Large water diversion program launched to ease shortage in Beijing
( 2003-09-28 11:33) (Xinhua)
China began to divert 50 million cubic meters of water from north China's Shanxi Province over the weekend to ease water shortage in Beijing, where the existing freshwater reserve is only enough for 10 month's supply, according to sources with the Ministry of Water Resources.
Witnessed by officials from the provinces of Shanxi and neighboring Hebei, and Beijing, a flood gate to the Cetian Reservoir in Shanxi was raised on Friday to release water for Beijing.
The first drop of the 50 million cubic meter of water is expected to reach Guanting Reservoir in Beijing on Sept. 29, and the water diversion program is to last eight or 10 days.
The move represents the first trans-regional water diversion to Beijing from outside the capital, which has been hit by droughts for the fourth consecutive year.
Water officials said only half of the water will flow into the reservoir as the remaining will be lost in their 157 kilometer trip through Sanggan River.
The water diversion is the beginning of a large-scale management of water resources by the Chinese central government to ensure water supply for the capital.
Wu Jisong, director of Water Resources Department from the Ministry of Water Resources, described the water diversion project as an important test for the implementation of the Program on Sustainable Use of Water Resources in Early 21st Century.
According to the program approved three years ago by the Chinese Central government, Shanxi, Hebei and some other neighboring provinces will supply large volumes of water to Beijing every year before 2008, when water from the mighty Yangtze River will be diverted to Beijing for the first time.
The director said the central government and Beijing municipal government have earmarked a total of 22 billion yuan (US$2.7 billion) in special funding for water diversion projects and compensation for areas that supply water for the capital.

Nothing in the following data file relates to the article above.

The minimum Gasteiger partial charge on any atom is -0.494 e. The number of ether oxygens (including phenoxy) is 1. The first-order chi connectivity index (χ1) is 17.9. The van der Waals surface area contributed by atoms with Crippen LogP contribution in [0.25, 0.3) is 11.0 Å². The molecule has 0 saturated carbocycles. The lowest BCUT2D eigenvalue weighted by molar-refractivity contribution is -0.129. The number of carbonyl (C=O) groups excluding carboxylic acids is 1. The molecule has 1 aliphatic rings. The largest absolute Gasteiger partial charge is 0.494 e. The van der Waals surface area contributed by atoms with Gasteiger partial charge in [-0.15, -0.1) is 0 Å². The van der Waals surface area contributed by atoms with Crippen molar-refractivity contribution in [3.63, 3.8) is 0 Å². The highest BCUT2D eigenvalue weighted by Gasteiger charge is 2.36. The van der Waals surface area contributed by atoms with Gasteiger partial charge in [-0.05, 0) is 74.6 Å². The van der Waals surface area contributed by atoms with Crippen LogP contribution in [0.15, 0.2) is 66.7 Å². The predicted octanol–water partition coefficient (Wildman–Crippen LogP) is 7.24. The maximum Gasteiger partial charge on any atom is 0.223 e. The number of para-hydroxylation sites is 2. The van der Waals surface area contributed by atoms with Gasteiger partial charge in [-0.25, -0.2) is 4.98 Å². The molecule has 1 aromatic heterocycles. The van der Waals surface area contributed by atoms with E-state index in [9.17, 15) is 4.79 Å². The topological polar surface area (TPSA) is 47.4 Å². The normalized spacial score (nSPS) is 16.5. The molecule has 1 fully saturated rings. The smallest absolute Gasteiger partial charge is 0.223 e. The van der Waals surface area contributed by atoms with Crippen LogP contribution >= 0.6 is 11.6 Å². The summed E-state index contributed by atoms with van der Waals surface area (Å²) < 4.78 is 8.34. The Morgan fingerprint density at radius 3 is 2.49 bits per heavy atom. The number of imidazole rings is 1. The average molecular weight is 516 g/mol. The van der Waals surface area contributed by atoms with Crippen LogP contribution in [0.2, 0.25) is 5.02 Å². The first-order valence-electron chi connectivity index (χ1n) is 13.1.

Under the program, by 2005, when water supply to Beijing will increase by 410 million cubic meters through water diversion from neighboring areas, or about half of the total volume of tap water the city supplies.
Among the increased water resources, Shanxi would contribute 60 million cubic meters to 90 million cubic meters each year, and Hebei will contribute 100 million cu m to 150 million cubic meters to Beijing, depending on annual overall rainfall.
The annual per capita amount of water in Beijing stands at about 300 cubic meters per person in Beijing, while the benchmark for an area suffering acute water shortage is 1,000 cubic meters or less per person, said the director.
Officials told Xinhua that the annual water supply for urban residents in Beijing is 890 million cubic meters, mainly from Miyun and Guanting reservoirs in rural Beijing. But consecutive droughts in the past fours years resulted in a drop of 400 million cubic meters of water in the Miyun Reservoir compared to last year.
"The water table also dropped by 0.78 meters by the end of July to 19.01 meters in part of Beijing, making it impossible to draw underground water," Wu said.
Faced with a water shortage, Beijing has raised charges on tap water sewage as part of its bid to cut consumption, while encouraging the use of recycled water in watering plants, flowers and cleaning cars.
To increase water supply in Beijing, a water diversion project will also be launched in October in Hebei Province to supply water to Beijing in case of a water shortage, according to water resources official in Hebei.
The project, which will cost 12.6 billion yuan (US$1.53 billion) and involve a 225-kilometer water diversion channel, from Shijiazhuang City, capital of Hebei Province, to Beijing.
Beijing is one of the many cities on the Chinese mainland with water shortage problems. About 420 of 600 cities on the Chinese mainland suffer water shortages, according the Ministry of Water Resources.
A total of 110 cities are in acute shortage, resulting in 200 billion yuan
(US$24 billion) to 300 billion yuan (US$36 billion) in lost industrial output
each year, figures provided by the ministry show.
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